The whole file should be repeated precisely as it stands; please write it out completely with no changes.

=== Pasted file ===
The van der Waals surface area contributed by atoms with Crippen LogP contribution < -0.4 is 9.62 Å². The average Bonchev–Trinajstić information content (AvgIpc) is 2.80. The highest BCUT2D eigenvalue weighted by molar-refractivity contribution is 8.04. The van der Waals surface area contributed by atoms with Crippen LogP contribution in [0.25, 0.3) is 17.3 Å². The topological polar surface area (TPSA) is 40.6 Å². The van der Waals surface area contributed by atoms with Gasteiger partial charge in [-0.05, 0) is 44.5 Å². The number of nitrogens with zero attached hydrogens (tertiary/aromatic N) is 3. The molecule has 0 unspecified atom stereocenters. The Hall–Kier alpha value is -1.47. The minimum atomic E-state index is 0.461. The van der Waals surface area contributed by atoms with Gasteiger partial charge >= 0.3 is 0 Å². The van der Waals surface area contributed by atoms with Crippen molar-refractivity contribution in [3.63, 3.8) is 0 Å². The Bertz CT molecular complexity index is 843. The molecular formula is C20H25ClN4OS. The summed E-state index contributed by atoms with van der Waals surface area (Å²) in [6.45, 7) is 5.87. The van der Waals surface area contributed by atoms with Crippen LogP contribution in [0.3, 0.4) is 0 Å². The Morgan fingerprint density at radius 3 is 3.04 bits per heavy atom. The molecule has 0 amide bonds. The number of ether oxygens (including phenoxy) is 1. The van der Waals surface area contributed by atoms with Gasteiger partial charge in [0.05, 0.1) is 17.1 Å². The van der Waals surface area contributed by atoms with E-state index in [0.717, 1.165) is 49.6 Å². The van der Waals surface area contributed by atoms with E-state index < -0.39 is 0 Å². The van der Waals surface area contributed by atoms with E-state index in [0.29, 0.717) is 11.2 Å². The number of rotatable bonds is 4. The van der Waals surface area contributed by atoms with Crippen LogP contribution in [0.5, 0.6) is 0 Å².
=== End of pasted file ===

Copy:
The van der Waals surface area contributed by atoms with Crippen LogP contribution < -0.4 is 9.62 Å². The average Bonchev–Trinajstić information content (AvgIpc) is 2.80. The highest BCUT2D eigenvalue weighted by molar-refractivity contribution is 8.04. The van der Waals surface area contributed by atoms with Crippen LogP contribution in [0.25, 0.3) is 17.3 Å². The topological polar surface area (TPSA) is 40.6 Å². The van der Waals surface area contributed by atoms with Gasteiger partial charge in [-0.05, 0) is 44.5 Å². The number of nitrogens with zero attached hydrogens (tertiary/aromatic N) is 3. The molecule has 0 unspecified atom stereocenters. The Hall–Kier alpha value is -1.47. The minimum atomic E-state index is 0.461. The van der Waals surface area contributed by atoms with Gasteiger partial charge >= 0.3 is 0 Å². The van der Waals surface area contributed by atoms with Crippen molar-refractivity contribution in [3.63, 3.8) is 0 Å². The Bertz CT molecular complexity index is 843. The molecular formula is C20H25ClN4OS. The summed E-state index contributed by atoms with van der Waals surface area (Å²) in [6.45, 7) is 5.87. The van der Waals surface area contributed by atoms with Crippen LogP contribution in [0.3, 0.4) is 0 Å². The Morgan fingerprint density at radius 3 is 3.04 bits per heavy atom. The molecule has 0 amide bonds. The number of ether oxygens (including phenoxy) is 1. The van der Waals surface area contributed by atoms with Gasteiger partial charge in [0.05, 0.1) is 17.1 Å². The van der Waals surface area contributed by atoms with E-state index in [0.717, 1.165) is 49.6 Å². The van der Waals surface area contributed by atoms with E-state index < -0.39 is 0 Å². The van der Waals surface area contributed by atoms with E-state index in [0.29, 0.717) is 11.2 Å². The number of rotatable bonds is 4. The van der Waals surface area contributed by atoms with Crippen LogP contribution in [0.5, 0.6) is 0 Å².